On Aug 20, 1964 while in engaged in stalling trials the pilot Peter Baker concluded that ‘SJD was in a deep stall and deployed the parachute, also using the specially adapted reverse thrust. However the aircraft’s pitch did not drastically change and as the aircraft was being dragged down by the pull of the parchute, the pilot engaged full flap and full power which allowed a wheels-up landing near Tilshead. The reason that the parachute and the “reverse” did not alter the pitch was because the One-Eleven was not stalled. Had the parachute been jettisoned it could have flown back to Wisley. The pilot had obtained a false impression of the One-Eleven being in a stall. G-ASJD was dismantled and taken back to Hurn where it was re-assembled and flew again.

Formal Crash Reports exist for G-ASHG and G-ASJD, but ‘SJB is only mentioned in a digest of 1964 incidents. Those wishing to see photos of the crashes might wish to look at the book I wrote on the BAC One-Eleven.

Shaggy Sheep Driver
11th Dec 2008, 22:48
Steveskinner - thanks for your comprehensive post. You appear to know what you are talking about, so, I have just ordered your book!


Golf Charlie Charlie
12th Dec 2008, 21:05
I did not know until a few days ago that Lithgow once held the world speed record - 735.7 mph in a Swift in 1953.

19th Oct 2009, 19:37
G-ASJD on Salisbury Plain, from an old copy of Air Clues


Ex Hurn App 1960s
8th Apr 2011, 22:07
I have the real story leading to the loss of my aircraft & work mates that Tuesday, I haven't told it to many people as it is still very difficult for me to cope with.


9th Apr 2011, 21:13
It descended from 18,000 feet in 80 seconds

Enough time for struggle, disbelief and shock, but not much else. Very sad.

10th Apr 2011, 19:36
Ex Hurn App 1960s.


I would love to hear more.

I was Hurn Apprentice 1969 to 1973.

My father was a flight shed inspector when the prototype crashed. He was still working on the last Viscounts at the time.

13th Apr 2011, 00:53
B Trubshaw's book does cover the 111 development in reasonable detail and also hints at some of the deficiences in the original elevator system.
In fact he was quite critical of the initial handling as were other BAC TP's.
The accident report (and wire readouts) are printed in the book as an appendix as is his detailed paper on the "Super Stall".
The VC10 had already flown at this time (powered elevator) and it was at a time when there were several new "T Tail" commercial aircraft being developed.
The VC10 had a much wider engine compartment and fully powered elevators and does not appear to have caused great concerns during testing with the greater area of the engines possibly assisting "pitch down" when the airflow was from below as the attitude changed approaching the stall.
It was also a period of quite significant design changes that were not fully covered in the certification regulations of the time and therefore were true pioneering steps forward having only scale wind tunnel tests to go on.
Trubshaw (who was not the CTP at the time and was occupied on the VC10) hints that "it should never have happened" and it seems to have prompted much better "information sharing" for the future.

Tim Byatt
11th Nov 2013, 11:05
I see this test flight accident is mentioned in this week's Flight International (12-18th Nov 2013, page 71, Straight & Level), and the recent 50th anniversary of the tragedy.

I've found a photo online of the wreckage of test flight crash of G-ASHG on 22 October 1963.


When compared to the image of the later forced landing of G-ASJD on 20th August 1964, which I've taken from a book titled "A History of Passenger Aircraft", the difference between the two accidents is clear.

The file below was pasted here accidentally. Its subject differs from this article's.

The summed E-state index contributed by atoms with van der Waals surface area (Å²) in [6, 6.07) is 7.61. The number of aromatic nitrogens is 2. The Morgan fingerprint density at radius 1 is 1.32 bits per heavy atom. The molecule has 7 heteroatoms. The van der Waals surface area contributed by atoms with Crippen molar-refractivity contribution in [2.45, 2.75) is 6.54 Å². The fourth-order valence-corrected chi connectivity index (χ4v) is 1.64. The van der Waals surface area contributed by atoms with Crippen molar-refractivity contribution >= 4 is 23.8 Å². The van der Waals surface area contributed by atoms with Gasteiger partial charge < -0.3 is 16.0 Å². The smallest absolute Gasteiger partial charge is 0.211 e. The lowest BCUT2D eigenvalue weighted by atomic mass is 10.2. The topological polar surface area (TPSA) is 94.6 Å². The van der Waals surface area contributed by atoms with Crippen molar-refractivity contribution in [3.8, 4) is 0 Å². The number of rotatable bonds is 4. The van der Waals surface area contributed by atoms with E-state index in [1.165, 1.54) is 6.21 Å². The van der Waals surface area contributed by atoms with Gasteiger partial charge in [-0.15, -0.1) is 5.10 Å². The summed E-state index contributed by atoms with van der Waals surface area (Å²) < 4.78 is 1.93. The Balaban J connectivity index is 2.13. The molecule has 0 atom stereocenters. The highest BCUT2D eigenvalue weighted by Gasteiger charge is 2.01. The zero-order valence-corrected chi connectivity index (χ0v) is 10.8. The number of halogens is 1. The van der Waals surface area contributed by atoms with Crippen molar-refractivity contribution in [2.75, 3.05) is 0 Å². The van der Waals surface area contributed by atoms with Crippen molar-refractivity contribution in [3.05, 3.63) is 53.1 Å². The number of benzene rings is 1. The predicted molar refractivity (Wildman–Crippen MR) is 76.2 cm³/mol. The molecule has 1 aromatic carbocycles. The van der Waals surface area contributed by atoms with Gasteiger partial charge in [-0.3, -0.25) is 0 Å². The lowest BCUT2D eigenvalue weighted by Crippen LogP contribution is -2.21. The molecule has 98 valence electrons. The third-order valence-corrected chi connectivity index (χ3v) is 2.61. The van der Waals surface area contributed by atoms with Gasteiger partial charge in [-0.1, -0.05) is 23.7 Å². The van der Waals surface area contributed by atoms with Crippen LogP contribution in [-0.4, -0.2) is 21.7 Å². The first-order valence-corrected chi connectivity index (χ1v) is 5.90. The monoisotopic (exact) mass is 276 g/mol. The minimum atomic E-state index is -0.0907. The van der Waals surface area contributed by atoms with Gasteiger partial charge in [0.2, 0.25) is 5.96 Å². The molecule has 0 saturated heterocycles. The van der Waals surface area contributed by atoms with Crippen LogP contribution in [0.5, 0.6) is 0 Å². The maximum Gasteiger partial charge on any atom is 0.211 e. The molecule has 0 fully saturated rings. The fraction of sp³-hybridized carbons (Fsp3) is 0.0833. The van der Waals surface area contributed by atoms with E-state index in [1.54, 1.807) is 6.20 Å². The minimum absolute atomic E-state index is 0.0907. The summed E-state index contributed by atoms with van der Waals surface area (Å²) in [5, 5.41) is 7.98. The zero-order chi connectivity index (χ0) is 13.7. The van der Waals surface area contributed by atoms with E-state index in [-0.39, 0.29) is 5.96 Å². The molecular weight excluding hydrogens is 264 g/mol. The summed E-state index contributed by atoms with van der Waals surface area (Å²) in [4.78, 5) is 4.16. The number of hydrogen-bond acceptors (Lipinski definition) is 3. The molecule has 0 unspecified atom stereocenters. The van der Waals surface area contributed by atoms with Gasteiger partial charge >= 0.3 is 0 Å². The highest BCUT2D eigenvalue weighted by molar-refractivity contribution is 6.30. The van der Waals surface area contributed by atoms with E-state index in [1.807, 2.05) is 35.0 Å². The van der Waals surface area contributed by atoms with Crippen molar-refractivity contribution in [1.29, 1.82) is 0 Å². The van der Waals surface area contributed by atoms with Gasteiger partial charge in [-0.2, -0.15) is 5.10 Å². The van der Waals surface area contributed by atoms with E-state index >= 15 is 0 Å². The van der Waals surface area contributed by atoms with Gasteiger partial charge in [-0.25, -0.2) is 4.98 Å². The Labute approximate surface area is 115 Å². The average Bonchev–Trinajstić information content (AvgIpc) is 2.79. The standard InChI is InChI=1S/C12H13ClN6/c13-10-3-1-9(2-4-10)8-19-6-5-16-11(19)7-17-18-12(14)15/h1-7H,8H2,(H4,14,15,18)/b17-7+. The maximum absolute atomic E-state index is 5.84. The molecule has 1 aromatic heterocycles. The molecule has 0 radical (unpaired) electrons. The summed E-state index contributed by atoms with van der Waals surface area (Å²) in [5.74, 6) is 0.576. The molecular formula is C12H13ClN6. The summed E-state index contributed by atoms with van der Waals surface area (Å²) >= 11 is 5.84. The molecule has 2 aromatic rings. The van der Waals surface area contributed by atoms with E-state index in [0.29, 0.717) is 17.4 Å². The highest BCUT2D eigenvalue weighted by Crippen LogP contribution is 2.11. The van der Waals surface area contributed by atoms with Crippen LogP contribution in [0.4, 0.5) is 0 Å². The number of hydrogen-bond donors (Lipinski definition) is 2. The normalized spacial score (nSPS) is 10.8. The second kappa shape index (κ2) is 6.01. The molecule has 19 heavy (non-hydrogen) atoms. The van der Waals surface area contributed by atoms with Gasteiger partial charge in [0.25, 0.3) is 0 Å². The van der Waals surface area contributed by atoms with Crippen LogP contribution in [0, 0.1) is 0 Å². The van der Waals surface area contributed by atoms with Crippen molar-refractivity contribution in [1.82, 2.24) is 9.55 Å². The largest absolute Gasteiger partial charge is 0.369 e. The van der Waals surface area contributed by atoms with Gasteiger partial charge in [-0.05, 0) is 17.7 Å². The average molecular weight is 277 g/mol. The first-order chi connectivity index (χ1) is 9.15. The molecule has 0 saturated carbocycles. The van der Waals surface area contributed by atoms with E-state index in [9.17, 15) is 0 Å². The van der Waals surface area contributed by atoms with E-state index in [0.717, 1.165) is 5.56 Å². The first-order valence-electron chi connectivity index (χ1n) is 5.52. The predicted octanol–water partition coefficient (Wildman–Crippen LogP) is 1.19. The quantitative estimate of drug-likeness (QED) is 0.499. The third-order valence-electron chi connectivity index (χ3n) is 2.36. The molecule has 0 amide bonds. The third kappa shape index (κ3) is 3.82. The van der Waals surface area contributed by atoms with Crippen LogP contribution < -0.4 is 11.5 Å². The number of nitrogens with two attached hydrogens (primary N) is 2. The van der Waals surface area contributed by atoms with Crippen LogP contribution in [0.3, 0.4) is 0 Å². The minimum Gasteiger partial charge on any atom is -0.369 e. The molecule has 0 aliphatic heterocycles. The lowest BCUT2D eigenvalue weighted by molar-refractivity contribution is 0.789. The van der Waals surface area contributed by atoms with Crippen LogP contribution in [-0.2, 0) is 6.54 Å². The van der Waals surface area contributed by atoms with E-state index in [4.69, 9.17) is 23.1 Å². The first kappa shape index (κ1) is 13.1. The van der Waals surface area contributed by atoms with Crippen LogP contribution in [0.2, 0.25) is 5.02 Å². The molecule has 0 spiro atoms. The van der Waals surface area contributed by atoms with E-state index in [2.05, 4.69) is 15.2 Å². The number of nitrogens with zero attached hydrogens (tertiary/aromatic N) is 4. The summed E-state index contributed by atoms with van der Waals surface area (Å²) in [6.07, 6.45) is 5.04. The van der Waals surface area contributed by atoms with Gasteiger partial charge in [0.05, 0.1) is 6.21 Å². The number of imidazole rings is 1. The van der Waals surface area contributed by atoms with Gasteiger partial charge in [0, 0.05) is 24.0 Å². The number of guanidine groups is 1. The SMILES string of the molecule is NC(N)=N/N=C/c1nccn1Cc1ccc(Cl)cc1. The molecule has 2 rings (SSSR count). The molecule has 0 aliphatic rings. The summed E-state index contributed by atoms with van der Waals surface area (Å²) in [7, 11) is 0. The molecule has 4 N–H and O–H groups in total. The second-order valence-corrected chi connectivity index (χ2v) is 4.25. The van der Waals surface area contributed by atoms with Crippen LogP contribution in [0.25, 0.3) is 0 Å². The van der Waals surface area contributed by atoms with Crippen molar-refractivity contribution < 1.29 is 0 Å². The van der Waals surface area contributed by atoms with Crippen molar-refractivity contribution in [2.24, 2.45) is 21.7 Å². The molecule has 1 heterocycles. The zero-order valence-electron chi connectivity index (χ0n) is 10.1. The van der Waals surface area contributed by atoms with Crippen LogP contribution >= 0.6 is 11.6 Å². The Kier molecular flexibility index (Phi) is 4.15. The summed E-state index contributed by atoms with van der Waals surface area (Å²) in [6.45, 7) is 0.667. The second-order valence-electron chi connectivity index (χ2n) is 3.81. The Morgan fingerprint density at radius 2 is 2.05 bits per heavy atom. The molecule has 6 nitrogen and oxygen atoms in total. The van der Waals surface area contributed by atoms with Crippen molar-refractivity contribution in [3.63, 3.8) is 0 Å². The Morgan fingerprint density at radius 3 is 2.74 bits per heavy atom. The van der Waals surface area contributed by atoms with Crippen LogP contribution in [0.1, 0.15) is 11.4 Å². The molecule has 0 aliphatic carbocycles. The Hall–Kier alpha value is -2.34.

In the first seven people lost their lives, and the hull was destroyed, whilst in the second everyone walked away, and the hull was repaired, flew for BUA/Caledonian, and then re registered as XX105 had a long career with the RAe, DRA/DERA, and finally briefly with QinetiQ, before being retired in 2003, and scrapped in 2010.


Chris Scott
15th Nov 2013, 10:11
Nice picture of JD...

Was trying to see how much flap they may have used for the touchdown, but it's difficult. Might be a T/O setting, but steveskinner says (post of 11/12/2008) they used full flap. That's also not evident from the photo gruntie posted here in 2009. Also curious about the left aileron, but perhaps it was pushed upwards on impact.

Internet search for the AIB Accident report CAP 222 mainly reveals that there is a light a/c type of that name! Has anyone got a copy? philkby?

15th Nov 2013, 11:42
Has anyone got a copy?If all else fails, the CAA Library at Gatwick will almost certainly have a copy that you can look at.

Chris Scott
15th Nov 2013, 13:43
Thanks Dave - didn't think of that. :ok:

17th Oct 2014, 18:41
My father took the plane apart for return trip to Hurn. I have the dvd of part of this operation. (He was trying out his new cine camera).

25th Oct 2014, 08:15
Can anyone throw any light on why one of the entry/ exit pedestrian gates at the car park on Viscount Way was thus called ? Was it official this naming ?

21st May 2015, 11:24
Mike Lithgow was my uncle (my mother's brother). Sadly I never got to meet him. He must have been a very special person. He did hold the world air speed record, I believe several times, flying a Supermarine Swift. He also did the flying in the British film "Breaking the Sound Barrier", flew Swordfish torpedo bombers from the Arc Royal, and was involved in the pursuit and attacking of the Bismarck. He wrote his book "Mach I" and edited "Vapour Trails". He must have led an exciting but sadly short life. We were living in Victoria BC Canada when we heard the news of the crash, names were not mentioned but my Mum knew this was "his" plane and was very afraid that he was onboard. Later that day received the news from Britain. My Mum kept a scrap book of all his exploits and was very proud of her brother, as I am of my uncle.

RIP Uncle Michael - wish I had known you...